Netanyahu is the central issue in Israel’s elections — again

Netanyahu is the central issue in Israel’s elections — again

Israeli Prime Minister Benjamin Netanyahu, left. (AP/File)
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On Dec. 22, Israel’s coalition government, set up last May, collapsed due to differences among its principal partners — Prime Minister Benjamin Netanyahu of Likud and Benny Gantz of the Blue and White party. On March 23, the country will now have fresh elections, the fourth time in two years. All parties have to submit their party lists to the election commission by Feb. 4.
The governing coalition has been the product of some clumsy arrangements between the main partners — the main agreement being that Netanyahu would be prime minister for 18 months and then make way for Gantz. Even then, Gantz paid a heavy price — two partners immediately left the Blue and White party and weakened Gantz’s political base.
Israel has been experiencing political chaos since late 2018 when Avigdor Liberman, then defense minister, left Netanyahu’s government. Since then, the three elections held have brought together opposition parties and coalitions with a single aim — to oust Netanyahu from power. All have failed.
The last effort was the emergence on the political scene of retired general Benny Gantz, whose Blue and White center-left coalition was viewed as a serious challenge to the incumbent prime minister. This group did well, getting 30/35 seats in two elections, but it could not form a government.
The last election of May 2020, at the height of the pandemic, led to the latest ill-matched coalition. The collapse of the government ended Gantz’s short political career and also ended Blue and White as a player in Israel’s political arena. Netanyahu remains Israel’s unbeatable political magician.
In the run-up to the March election, both the right and the center-left are splintered. On the right, besides Netanyahu’s Likud, we have Naftali Bennett’s Yamina and Avigdor Liberman’s Yisrael Beitanu; these have been joined by the New Hope party set up by Gideon Sa’ar, who has just left Likud. While they all share a common ideology, the non-Likud groups share a fervent desire to oust Netanyahu.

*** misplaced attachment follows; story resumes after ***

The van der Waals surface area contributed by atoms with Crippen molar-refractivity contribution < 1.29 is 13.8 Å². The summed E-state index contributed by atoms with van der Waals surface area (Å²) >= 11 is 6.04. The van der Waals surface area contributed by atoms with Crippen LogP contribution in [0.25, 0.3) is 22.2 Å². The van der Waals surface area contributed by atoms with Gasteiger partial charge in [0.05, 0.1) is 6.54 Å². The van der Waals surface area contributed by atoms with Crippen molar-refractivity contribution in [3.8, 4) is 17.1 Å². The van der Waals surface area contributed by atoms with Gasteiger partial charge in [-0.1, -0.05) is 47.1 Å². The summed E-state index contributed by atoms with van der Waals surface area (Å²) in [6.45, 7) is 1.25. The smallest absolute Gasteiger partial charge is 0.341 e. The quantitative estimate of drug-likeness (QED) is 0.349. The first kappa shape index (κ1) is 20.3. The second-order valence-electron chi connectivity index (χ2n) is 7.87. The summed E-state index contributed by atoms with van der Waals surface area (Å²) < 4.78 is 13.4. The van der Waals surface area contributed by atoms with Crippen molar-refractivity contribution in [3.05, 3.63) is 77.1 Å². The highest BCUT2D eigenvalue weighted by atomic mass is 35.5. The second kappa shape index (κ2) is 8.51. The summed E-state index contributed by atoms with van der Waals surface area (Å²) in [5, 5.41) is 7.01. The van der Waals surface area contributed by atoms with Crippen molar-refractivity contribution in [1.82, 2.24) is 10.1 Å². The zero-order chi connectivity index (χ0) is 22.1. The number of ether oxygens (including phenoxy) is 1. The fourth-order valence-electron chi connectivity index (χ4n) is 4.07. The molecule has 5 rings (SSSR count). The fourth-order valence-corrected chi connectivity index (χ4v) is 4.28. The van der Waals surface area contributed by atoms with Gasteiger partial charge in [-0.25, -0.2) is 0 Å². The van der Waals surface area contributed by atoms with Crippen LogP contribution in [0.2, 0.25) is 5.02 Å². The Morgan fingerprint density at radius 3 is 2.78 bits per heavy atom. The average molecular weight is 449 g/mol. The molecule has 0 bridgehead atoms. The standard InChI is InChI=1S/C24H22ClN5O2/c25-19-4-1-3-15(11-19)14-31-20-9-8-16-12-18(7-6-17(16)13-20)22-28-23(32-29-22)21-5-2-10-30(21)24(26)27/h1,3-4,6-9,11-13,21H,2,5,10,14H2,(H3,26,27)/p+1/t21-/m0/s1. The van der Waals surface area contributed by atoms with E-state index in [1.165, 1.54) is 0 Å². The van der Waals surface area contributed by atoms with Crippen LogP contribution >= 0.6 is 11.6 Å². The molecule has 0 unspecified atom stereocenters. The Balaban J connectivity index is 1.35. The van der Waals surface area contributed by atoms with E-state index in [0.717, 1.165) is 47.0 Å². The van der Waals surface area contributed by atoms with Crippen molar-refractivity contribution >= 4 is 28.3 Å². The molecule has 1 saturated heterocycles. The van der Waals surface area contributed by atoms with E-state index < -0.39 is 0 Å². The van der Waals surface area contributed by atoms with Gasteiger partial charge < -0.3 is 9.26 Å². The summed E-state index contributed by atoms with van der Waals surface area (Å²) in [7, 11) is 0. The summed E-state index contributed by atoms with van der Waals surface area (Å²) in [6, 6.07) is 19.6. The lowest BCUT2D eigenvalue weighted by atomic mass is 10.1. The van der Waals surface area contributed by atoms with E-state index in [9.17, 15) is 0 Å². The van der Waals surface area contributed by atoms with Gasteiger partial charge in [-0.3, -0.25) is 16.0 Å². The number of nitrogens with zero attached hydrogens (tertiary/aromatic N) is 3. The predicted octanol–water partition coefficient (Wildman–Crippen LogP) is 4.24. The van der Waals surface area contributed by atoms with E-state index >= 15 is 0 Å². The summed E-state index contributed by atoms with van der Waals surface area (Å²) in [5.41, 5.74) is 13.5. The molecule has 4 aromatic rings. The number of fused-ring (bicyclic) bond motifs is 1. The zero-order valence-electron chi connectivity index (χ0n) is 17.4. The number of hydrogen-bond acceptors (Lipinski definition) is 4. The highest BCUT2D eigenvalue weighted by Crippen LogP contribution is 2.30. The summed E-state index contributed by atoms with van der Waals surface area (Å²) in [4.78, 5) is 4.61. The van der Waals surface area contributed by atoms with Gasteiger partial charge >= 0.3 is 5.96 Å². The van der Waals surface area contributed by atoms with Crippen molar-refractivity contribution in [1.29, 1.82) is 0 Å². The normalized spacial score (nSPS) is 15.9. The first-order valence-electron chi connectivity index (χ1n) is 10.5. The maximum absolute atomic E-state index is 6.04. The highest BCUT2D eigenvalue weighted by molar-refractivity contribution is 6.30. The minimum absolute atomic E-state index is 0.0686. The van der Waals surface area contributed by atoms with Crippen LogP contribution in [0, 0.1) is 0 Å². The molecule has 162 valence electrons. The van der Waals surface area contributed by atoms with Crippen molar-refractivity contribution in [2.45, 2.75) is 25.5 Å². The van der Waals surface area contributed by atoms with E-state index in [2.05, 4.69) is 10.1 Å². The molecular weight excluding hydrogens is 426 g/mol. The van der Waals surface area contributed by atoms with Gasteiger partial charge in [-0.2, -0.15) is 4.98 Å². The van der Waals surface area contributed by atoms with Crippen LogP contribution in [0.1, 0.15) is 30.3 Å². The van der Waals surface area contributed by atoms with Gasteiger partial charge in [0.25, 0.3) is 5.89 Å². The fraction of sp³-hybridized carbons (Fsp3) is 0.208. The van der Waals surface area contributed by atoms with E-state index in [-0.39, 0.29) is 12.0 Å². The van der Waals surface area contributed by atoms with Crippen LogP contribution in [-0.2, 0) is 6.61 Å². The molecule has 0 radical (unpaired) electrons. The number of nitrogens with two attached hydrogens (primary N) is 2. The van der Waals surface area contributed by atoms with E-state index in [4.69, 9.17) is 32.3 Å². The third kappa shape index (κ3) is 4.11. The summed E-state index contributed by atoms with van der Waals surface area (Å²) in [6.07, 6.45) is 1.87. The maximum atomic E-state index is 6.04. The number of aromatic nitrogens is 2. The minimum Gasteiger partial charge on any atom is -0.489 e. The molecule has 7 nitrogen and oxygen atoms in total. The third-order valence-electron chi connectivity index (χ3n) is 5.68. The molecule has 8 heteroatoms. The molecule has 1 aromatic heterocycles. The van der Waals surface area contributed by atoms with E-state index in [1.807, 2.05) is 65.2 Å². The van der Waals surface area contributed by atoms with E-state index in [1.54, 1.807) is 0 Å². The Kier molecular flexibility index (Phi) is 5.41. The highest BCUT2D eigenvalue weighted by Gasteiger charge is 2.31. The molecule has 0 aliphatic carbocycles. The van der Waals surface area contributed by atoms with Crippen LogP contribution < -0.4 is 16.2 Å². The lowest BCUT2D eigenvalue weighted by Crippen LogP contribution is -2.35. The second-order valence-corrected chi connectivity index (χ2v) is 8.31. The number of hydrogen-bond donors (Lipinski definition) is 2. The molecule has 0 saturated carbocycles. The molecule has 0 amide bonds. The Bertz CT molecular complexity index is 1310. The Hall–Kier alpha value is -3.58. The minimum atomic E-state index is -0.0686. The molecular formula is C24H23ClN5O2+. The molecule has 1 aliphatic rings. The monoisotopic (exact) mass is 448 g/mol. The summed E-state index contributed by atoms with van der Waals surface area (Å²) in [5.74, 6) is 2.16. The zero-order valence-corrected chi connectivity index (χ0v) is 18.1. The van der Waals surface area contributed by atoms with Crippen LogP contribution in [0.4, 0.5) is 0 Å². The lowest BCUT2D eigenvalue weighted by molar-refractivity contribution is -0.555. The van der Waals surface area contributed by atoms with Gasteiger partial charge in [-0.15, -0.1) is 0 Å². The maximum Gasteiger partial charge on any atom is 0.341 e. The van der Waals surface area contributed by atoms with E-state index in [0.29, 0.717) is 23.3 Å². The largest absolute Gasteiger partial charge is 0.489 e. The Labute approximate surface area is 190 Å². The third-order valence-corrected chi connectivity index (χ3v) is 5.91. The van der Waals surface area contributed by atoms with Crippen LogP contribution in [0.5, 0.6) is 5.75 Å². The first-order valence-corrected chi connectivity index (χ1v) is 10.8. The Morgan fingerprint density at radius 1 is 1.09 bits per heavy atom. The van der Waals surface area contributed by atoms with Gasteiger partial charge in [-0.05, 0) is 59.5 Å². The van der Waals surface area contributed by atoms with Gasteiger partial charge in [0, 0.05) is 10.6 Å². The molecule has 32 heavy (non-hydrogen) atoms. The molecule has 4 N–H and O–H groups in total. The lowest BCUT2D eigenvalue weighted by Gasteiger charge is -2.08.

The situation on the center-left is the same: Three existing parties, with a new one having just been announced by the 76-year-old mayor of Tel Aviv, Ron Huldai. They too have no ideological differences between them and would readily form a coalition across party or even ideological lines if the need arises.
In fact, Netanyahu is the central issue in Israel’s politics. He is viewed as vulnerable due to the charges of bribery, fraud, and breach of trust that he is facing. Hearings are scheduled for February, though his lawyers have asked for a postponement due to the stringent lockdowns. Netanyahu’s primary interest is to remain prime minister throughout the legal battle.
The tight campaign has encouraged efforts by different parties to woo the country’s Arab community which makes up 21 percent of the country’s population.

Israel’s election scene is very fluid at present and Netanyahu faces serious challenges.

Talmiz Ahmad

Netanyahu is in the forefront of this effort: Abandoning his earlier hostile anti-Arab rhetoric, he has visited two Arab towns and had himself proudly photographed with the millionth recipient of the coronavirus vaccine; he has said that an Arab candidate on the Likud slate was a distinct possibility. Other parties are planning to place Arab candidates very high on their slates to ensure their election.
The unprecedented flirtation with the Arabs has aroused the ire of Israel’s settler community. They have reminded Netanyahu of his core support base, leading him to quickly approve the construction of 800 new homes in the West Bank.
Netanyahu has made the coronavirus vaccine the center-piece of his campaign. This began on Dec. 19, when he became the first Israeli to be vaccinated on camera. He plans to have all Israelis vaccinated before the March elections, affirming his ability to obtain the vaccines for his people in a competitive global market and to show his abiding concern for their welfare. In the election campaign, Netanyahu is projecting himself as a leader of global standing who is the best guardian of Israel’s interests.
Netanyahu has certainly benefited from the strong and consistent backing he has received from the Trump administration, e.g., the shifting of the US Embassy to Jerusalem, recognition of Israel’s annexation of the Golan Heights and the West Bank, and recently, the release of Jonathan Pollard, the US serviceman who had spied for Israel. The “normalization” of ties with Morocco, after the UAE, Bahrain and Sudan, has proved to be a great electoral boon since Israel has several hundred thousand Jews of Moroccan origin who rejoice at the restoration of links with their ancestral home.
After the US Capitol was attacked in Washington on Jan. 6, Netanyahu’s opponents have already used his ties with Trump to tarnish him. Ehud Barak, the former prime minister, put up a billboard on Jan. 8 with Trump and Netanyahu together, calling attention to what he described as their shared characteristics. Four days later, Netanyahu dropped Trump from the banner photo of his Twitter account.
Israel’s election scene is very fluid at present and Netanyahu faces serious challenges. We will know in about two months if he has any other tricks up his sleeve.

• Talmiz Ahmad is an author and former Indian ambassador to Saudi Arabia, Oman and the UAE. He holds the Ram Sathe Chair for International Studies at Symbiosis International University in Pune, India.

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